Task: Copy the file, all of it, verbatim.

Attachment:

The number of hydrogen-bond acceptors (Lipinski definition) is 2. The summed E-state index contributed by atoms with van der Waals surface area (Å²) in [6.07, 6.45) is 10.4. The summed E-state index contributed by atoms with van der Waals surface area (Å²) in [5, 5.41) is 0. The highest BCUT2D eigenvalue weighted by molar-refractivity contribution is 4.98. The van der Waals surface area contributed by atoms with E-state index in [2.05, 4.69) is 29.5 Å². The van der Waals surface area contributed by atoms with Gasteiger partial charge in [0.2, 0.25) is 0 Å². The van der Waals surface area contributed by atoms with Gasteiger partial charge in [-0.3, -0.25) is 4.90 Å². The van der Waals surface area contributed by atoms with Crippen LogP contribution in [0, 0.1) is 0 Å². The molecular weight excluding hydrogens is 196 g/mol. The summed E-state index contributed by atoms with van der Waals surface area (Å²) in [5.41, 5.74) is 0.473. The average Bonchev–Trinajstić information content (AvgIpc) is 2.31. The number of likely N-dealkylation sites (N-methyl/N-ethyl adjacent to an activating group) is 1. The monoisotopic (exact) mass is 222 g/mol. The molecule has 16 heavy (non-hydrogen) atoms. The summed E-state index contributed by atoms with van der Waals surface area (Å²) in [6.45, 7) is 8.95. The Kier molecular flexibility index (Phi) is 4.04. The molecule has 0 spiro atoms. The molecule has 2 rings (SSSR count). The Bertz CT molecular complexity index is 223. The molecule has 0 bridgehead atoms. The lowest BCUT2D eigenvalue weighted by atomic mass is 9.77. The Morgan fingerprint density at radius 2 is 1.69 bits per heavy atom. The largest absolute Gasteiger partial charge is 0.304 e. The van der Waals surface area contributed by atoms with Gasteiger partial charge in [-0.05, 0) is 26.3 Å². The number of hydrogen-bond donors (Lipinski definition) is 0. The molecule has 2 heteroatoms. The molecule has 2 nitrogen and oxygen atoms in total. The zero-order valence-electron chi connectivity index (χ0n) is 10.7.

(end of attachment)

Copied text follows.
The number of hydrogen-bond acceptors (Lipinski definition) is 2. The summed E-state index contributed by atoms with van der Waals surface area (Å²) in [6.07, 6.45) is 10.4. The summed E-state index contributed by atoms with van der Waals surface area (Å²) in [5, 5.41) is 0. The highest BCUT2D eigenvalue weighted by molar-refractivity contribution is 4.98. The van der Waals surface area contributed by atoms with E-state index in [2.05, 4.69) is 29.5 Å². The van der Waals surface area contributed by atoms with Gasteiger partial charge in [0.2, 0.25) is 0 Å². The van der Waals surface area contributed by atoms with Gasteiger partial charge in [-0.3, -0.25) is 4.90 Å². The van der Waals surface area contributed by atoms with Crippen LogP contribution in [0, 0.1) is 0 Å². The molecular weight excluding hydrogens is 196 g/mol. The summed E-state index contributed by atoms with van der Waals surface area (Å²) in [5.41, 5.74) is 0.473. The average Bonchev–Trinajstić information content (AvgIpc) is 2.31. The number of likely N-dealkylation sites (N-methyl/N-ethyl adjacent to an activating group) is 1. The monoisotopic (exact) mass is 222 g/mol. The molecule has 16 heavy (non-hydrogen) atoms. The summed E-state index contributed by atoms with van der Waals surface area (Å²) in [6.45, 7) is 8.95. The Kier molecular flexibility index (Phi) is 4.04. The molecule has 0 spiro atoms. The molecule has 2 rings (SSSR count). The Bertz CT molecular complexity index is 223. The molecule has 0 bridgehead atoms. The lowest BCUT2D eigenvalue weighted by atomic mass is 9.77. The Morgan fingerprint density at radius 2 is 1.69 bits per heavy atom. The largest absolute Gasteiger partial charge is 0.304 e. The van der Waals surface area contributed by atoms with Gasteiger partial charge in [-0.05, 0) is 26.3 Å². The number of hydrogen-bond donors (Lipinski definition) is 0. The molecule has 2 heteroatoms. The molecule has 2 nitrogen and oxygen atoms in total. The zero-order valence-electron chi connectivity index (χ0n) is 10.7.